The new version of The Four Feathers would make better sense if battle feathers adorned the head of Djimon Hounsou's African Muslim warrior, who helps the nominal white hero, played by Heath Ledger, regain his self-respect during the British army's mid-1880s crusade against the Islamic fanatic known as the Mahdi.
Ledger's character resigns his commission before his regiment is posted to the Sudan; he feels more certain about his impending marriage to his beautiful fiancee (Kate Hudson) than about his country's war aims. But when three close army pals and Hudson each give him a white feather signifying cowardice, he realizes he acted partly out of fear, and sets about reclaiming his honor - traveling to the Sudan, disguising himself as an Arab and serving as guardian angel to his onetime buddies.
At least, that's what the movie hopes to convey. Actually, director Shekhar Kapur and his screenwriters (Michael Schiffer and Hossein Amini) do such a lousy job of adapting A.E.W. Mason's 1902 novel that they never clarify Ledger's motives or make us care about his muddle. Our sympathies turn to Hounsou, who protects this white man at every juncture.
Hounsou last had this showy a role in Spielberg's Amistad (1997). He brings such sinewy ardor and robust humor to the picture he almost compels us to disregard its failure to provide his character with believable incentive. Basically, we're meant to feel that he makes a mystical connection with Ledger because (as he tells the lad) "God put you in my way"; that's why he remains steadfast even when Ledger's Brit pals disregard his good advice and flog him for his trouble.
Because this Four Feathers is an utter botch, it might make savvy viewers feel that the subject matter is hopeless. Actually, Zoltan Korda's classic 1939 film starring John Clements and Ralph Richardson (which eliminated Hounsou's character altogether) is vastly more intelligent about British militarism and courage than this revisionist take on the subject. Korda's film treats the tradition of service at all costs, embodied by the hero's father, as a subject for nightmare satire; one of the boldest black-comic scenes in any movie is the 1939 opening of the military patriarch traumatizing his boy with horrifying army tales of the Crimean War.
The new-millennial version eliminates that scene and short-circuits the character's arc. To make us see soldiering as the height of Victorian virility and cool, it begins with the young officers bruising their way through a rugby scrum and then celebrating the hero's engagement like rowdy club boys. This attempt at connecting with 2002 audiences backfires because the filmmakers also want to emphasize their awareness of British-colonial tunnel vision. They view rugby the way Peter Davis viewed American football in his Vietnam documentary Hearts and Minds - as an expression of imperial aggressiveness.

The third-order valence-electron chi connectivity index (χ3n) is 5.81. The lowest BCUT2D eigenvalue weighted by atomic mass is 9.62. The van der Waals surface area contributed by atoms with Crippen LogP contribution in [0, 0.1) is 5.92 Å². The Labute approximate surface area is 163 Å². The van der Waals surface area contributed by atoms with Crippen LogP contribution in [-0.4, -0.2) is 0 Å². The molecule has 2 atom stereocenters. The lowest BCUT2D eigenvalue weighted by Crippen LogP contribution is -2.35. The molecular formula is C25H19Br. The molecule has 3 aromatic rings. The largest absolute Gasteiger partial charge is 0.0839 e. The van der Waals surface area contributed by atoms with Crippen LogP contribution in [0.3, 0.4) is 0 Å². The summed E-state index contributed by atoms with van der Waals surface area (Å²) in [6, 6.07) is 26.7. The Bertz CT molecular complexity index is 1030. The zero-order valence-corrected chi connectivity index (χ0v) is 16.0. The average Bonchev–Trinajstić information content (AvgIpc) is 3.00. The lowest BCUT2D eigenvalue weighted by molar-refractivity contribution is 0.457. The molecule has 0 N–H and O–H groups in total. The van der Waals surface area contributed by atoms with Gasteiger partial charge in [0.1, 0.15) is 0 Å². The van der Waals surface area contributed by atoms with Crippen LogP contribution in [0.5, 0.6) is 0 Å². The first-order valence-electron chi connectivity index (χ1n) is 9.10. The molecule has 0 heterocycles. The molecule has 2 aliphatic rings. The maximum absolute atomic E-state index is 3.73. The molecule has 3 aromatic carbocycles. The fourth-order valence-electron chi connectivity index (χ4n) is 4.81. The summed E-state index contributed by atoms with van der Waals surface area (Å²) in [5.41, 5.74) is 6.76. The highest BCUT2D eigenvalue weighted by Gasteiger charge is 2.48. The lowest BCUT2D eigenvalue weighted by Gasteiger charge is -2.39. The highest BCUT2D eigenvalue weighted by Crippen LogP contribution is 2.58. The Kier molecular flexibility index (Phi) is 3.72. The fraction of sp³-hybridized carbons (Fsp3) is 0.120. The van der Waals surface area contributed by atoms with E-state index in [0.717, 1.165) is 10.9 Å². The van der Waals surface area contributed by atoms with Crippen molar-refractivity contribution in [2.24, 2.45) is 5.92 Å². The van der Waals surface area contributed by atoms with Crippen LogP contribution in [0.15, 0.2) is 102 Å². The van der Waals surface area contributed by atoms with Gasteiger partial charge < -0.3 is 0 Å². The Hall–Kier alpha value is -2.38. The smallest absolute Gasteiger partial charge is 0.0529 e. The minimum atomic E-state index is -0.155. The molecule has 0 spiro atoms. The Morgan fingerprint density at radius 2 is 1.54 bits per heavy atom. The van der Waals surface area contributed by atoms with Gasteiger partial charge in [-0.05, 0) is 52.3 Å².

When the action shifts to the Sudan, the dueling motives grow even more pronounced: Ledger appears to be protecting the last vestige of British valor as well as his own, since the commanders are portrayed as fools. Kapur and his cameraman, Robert Richardson, hit on individual images that are striking: hordes of the Mahdi's men surrounding the British army "square" on all four sides and overwhelming it in waves; prisoners crammed into jail as if they're in some lethal mosh pit. But they never give you a lucid, spine-tingling sense of ravaged landscapes or sadistic architecture.
Kapur (Bandit Queen, Elizabeth) is not an actor's director. Ledger doesn't suggest enough sensitivity or imagination to understand this story's concept of cowardice; Bentley (as his closest British pal) is at best a competent heart-tugger; and Hudson can't connect the dots of a woman who reverses her position on Ledger every time we look at her. Except for Hounsou, the actors recede into the general Sturm and Drang. Kapur turns slow-motion shots into exclamation marks and uses them incessantly; it's as if he's capping every sentence with "!!!!!!"
The Four Feathers
Starring Heath Ledger, Kate Hudson, Wes Bentley, Djimon Hounsou
Directed by Shekhar Kapur
Released by Paramount/Miramax
Time 127 minuteS
SUN SCORE: * 1/2